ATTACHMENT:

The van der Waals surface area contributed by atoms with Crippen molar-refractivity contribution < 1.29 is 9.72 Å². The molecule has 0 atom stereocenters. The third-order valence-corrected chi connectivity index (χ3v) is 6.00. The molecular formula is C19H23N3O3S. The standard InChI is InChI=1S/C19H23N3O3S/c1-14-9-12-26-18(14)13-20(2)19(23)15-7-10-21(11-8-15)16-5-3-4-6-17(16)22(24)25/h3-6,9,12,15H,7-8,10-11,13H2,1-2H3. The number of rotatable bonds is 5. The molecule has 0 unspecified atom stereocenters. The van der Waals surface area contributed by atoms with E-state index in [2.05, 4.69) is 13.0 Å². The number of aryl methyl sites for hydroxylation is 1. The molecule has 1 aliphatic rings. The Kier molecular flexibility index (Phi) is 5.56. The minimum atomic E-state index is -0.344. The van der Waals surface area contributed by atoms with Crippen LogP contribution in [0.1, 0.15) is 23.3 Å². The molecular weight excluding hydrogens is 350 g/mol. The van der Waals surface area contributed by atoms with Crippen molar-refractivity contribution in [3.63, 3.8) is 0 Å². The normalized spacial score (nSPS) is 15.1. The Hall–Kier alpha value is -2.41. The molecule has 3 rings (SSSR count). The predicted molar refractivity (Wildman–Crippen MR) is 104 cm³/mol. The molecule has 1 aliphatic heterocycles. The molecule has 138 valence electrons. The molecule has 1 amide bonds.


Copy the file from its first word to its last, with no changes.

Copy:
The van der Waals surface area contributed by atoms with Crippen molar-refractivity contribution < 1.29 is 9.72 Å². The molecule has 0 atom stereocenters. The third-order valence-corrected chi connectivity index (χ3v) is 6.00. The molecular formula is C19H23N3O3S. The standard InChI is InChI=1S/C19H23N3O3S/c1-14-9-12-26-18(14)13-20(2)19(23)15-7-10-21(11-8-15)16-5-3-4-6-17(16)22(24)25/h3-6,9,12,15H,7-8,10-11,13H2,1-2H3. The number of rotatable bonds is 5. The molecule has 0 unspecified atom stereocenters. The van der Waals surface area contributed by atoms with E-state index in [2.05, 4.69) is 13.0 Å². The number of aryl methyl sites for hydroxylation is 1. The molecule has 1 aliphatic rings. The Kier molecular flexibility index (Phi) is 5.56. The minimum atomic E-state index is -0.344. The van der Waals surface area contributed by atoms with Crippen LogP contribution in [0.1, 0.15) is 23.3 Å². The molecular weight excluding hydrogens is 350 g/mol. The van der Waals surface area contributed by atoms with Crippen molar-refractivity contribution in [3.63, 3.8) is 0 Å². The normalized spacial score (nSPS) is 15.1. The Hall–Kier alpha value is -2.41. The molecule has 3 rings (SSSR count). The predicted molar refractivity (Wildman–Crippen MR) is 104 cm³/mol. The molecule has 1 aliphatic heterocycles. The molecule has 138 valence electrons. The molecule has 1 amide bonds.